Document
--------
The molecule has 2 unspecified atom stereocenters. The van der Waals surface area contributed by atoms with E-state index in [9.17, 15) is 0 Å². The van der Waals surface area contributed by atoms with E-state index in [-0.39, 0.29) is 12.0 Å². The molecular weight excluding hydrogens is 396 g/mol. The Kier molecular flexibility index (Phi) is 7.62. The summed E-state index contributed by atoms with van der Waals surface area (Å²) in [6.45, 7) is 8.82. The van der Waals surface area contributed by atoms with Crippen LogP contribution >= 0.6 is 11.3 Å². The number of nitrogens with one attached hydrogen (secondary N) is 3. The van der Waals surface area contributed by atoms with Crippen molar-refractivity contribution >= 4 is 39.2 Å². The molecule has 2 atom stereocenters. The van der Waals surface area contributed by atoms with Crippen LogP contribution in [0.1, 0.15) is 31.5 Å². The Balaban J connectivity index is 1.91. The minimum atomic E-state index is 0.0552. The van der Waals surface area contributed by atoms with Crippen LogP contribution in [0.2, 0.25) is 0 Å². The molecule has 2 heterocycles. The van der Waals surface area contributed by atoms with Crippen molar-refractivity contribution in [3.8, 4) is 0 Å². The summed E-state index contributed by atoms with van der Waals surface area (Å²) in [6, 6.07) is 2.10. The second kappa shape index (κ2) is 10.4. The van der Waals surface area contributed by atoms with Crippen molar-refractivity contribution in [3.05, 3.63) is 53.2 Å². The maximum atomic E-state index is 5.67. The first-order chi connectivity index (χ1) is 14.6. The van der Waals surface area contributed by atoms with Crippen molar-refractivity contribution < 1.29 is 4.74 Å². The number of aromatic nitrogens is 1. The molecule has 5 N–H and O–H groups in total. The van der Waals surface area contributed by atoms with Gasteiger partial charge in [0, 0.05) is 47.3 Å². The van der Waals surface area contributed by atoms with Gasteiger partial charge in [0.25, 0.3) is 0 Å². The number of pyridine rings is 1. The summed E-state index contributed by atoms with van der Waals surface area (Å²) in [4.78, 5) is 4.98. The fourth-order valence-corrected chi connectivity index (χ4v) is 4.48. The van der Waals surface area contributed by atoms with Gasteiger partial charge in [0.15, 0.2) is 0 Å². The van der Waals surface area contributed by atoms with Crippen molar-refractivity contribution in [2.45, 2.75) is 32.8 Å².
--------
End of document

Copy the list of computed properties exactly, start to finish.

The molecule has 2 unspecified atom stereocenters. The van der Waals surface area contributed by atoms with E-state index in [9.17, 15) is 0 Å². The van der Waals surface area contributed by atoms with E-state index in [-0.39, 0.29) is 12.0 Å². The molecular weight excluding hydrogens is 396 g/mol. The Kier molecular flexibility index (Phi) is 7.62. The summed E-state index contributed by atoms with van der Waals surface area (Å²) in [6.45, 7) is 8.82. The van der Waals surface area contributed by atoms with Crippen LogP contribution >= 0.6 is 11.3 Å². The number of nitrogens with one attached hydrogen (secondary N) is 3. The van der Waals surface area contributed by atoms with Crippen molar-refractivity contribution >= 4 is 39.2 Å². The molecule has 2 atom stereocenters. The van der Waals surface area contributed by atoms with Crippen LogP contribution in [0.1, 0.15) is 31.5 Å². The Balaban J connectivity index is 1.91. The minimum atomic E-state index is 0.0552. The van der Waals surface area contributed by atoms with Crippen LogP contribution in [0.2, 0.25) is 0 Å². The molecule has 2 heterocycles. The van der Waals surface area contributed by atoms with Crippen molar-refractivity contribution in [3.8, 4) is 0 Å². The summed E-state index contributed by atoms with van der Waals surface area (Å²) in [6, 6.07) is 2.10. The second kappa shape index (κ2) is 10.4. The van der Waals surface area contributed by atoms with Crippen molar-refractivity contribution in [3.05, 3.63) is 53.2 Å². The maximum atomic E-state index is 5.67. The first-order chi connectivity index (χ1) is 14.6. The van der Waals surface area contributed by atoms with Crippen molar-refractivity contribution < 1.29 is 4.74 Å². The number of aromatic nitrogens is 1. The molecule has 5 N–H and O–H groups in total. The van der Waals surface area contributed by atoms with Gasteiger partial charge in [0, 0.05) is 47.3 Å². The van der Waals surface area contributed by atoms with Gasteiger partial charge in [0.25, 0.3) is 0 Å². The number of pyridine rings is 1. The summed E-state index contributed by atoms with van der Waals surface area (Å²) in [4.78, 5) is 4.98. The fourth-order valence-corrected chi connectivity index (χ4v) is 4.48. The van der Waals surface area contributed by atoms with Gasteiger partial charge in [0.15, 0.2) is 0 Å². The van der Waals surface area contributed by atoms with Crippen molar-refractivity contribution in [2.45, 2.75) is 32.8 Å².